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A Comparative Assessment of Hand Preference in Captive Red Howler Monkeys, Alouatta seniculus and Yellow-Breasted Capuchin Monkeys, Sapajus xanthosternos

Sfar, Nasibah and Mangalam, Madhur and Kaumanns, Werner and Singh, Mewa (2014) A Comparative Assessment of Hand Preference in Captive Red Howler Monkeys, Alouatta seniculus and Yellow-Breasted Capuchin Monkeys, Sapajus xanthosternos. In: PLOS ONE, 9 (10).

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Official URL: http://dx.doi.org/ 10.1371/journal.pone.0107838

Abstract

There are two major theories that attempt to explain hand preference in non-human primates-the `task complexity' theory and the `postural origins' theory. In the present study, we proposed a third hypothesis to explain the evolutionary origin of hand preference in non-human primates, stating that it could have evolved owing to structural and functional adaptations to feeding, which we refer to as the `niche structure' hypothesis. We attempted to explore this hypothesis by comparing hand preference across species that differ in the feeding ecology and niche structure: red howler monkeys, Alouatta seniculus and yellow-breasted capuchin monkeys, Sapajus xanthosternos. The red howler monkeys used the mouth to obtain food more frequently than the yellow-breasted capuchin monkeys. The red howler monkeys almost never reached for food presented on the opposite side of a wire mesh or inside a portable container, whereas the yellow-breasted capuchin monkeys reached for food presented in all four spatial arrangements (scattered, on the opposite side of a wire mesh, inside a suspended container, and inside a portable container). In contrast to the red howler monkeys that almost never acquired bipedal and clinging posture, the yellow-breasted capuchin monkeys acquired all five body postures (sitting, bipedal, tripedal, clinging, and hanging). Although there was no difference between the proportion of the red howler monkeys and the yellow-breasted capuchin monkeys that preferentially used one hand, the yellow-breasted capuchin monkeys exhibited an overall weaker hand preference than the red howler monkeys. Differences in hand preference diminished with the increasing complexity of the reaching-for-food tasks, i.e., the relatively more complex tasks were perceived as equally complex by both the red howler monkeys and the yellow-breasted capuchin monkeys. These findings suggest that species-specific differences in feeding ecology and niche structure can influence the perception of the complexity of the task and, consequently, hand preference.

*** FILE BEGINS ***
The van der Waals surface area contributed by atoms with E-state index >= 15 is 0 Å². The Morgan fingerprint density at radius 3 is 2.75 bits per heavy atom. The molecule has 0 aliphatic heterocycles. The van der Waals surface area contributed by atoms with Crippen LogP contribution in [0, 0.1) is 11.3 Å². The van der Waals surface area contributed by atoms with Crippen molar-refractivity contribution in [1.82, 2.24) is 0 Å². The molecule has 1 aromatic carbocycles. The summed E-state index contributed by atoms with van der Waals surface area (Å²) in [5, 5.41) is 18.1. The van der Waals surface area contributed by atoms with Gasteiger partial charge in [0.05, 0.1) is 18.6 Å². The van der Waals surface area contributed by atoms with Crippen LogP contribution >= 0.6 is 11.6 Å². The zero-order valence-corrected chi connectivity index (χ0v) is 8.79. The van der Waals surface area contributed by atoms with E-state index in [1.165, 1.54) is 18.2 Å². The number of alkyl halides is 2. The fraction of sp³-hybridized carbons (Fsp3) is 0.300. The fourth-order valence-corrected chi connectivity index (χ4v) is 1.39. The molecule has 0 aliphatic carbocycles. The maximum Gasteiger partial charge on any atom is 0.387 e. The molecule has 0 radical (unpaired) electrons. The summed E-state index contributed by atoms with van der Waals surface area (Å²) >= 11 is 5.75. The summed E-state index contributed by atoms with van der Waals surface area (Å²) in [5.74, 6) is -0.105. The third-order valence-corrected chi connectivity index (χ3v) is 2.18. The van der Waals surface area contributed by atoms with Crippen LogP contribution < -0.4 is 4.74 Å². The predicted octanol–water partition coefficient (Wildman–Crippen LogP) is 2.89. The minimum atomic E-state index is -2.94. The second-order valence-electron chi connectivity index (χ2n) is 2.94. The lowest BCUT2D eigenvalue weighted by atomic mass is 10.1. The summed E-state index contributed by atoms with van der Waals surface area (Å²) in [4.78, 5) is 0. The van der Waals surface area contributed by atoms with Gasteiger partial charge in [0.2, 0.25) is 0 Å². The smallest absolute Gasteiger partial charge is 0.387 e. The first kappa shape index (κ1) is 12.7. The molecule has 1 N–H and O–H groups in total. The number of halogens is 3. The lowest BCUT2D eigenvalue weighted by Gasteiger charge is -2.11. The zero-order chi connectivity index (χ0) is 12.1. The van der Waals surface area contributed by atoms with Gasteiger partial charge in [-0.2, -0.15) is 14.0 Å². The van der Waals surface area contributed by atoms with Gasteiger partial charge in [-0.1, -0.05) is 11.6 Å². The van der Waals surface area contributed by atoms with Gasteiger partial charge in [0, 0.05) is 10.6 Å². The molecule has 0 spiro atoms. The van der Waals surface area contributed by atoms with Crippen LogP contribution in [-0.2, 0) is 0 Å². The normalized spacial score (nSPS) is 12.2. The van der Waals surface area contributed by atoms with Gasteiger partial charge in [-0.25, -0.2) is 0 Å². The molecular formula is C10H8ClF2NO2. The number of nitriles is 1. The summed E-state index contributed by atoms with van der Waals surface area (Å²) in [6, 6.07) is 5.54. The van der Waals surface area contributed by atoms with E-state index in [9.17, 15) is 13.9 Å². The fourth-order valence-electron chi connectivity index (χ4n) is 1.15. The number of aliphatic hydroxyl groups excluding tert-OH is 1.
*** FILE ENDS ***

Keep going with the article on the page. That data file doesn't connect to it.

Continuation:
Item Type: Journal Article
Additional Information: Copy right for this article belongs to the PUBLIC LIBRARY SCIENCE, 1160 BATTERY STREET, STE 100, SAN FRANCISCO, CA 94111 USA
Department/Centre: Division of Biological Sciences > Centre for Ecological Sciences
Depositing User: Id for Latest eprints
Date Deposited: 04 Dec 2014 04:49
Last Modified: 17 Oct 2018 09:22
URI: http://eprints.iisc.ac.in/id/eprint/50371

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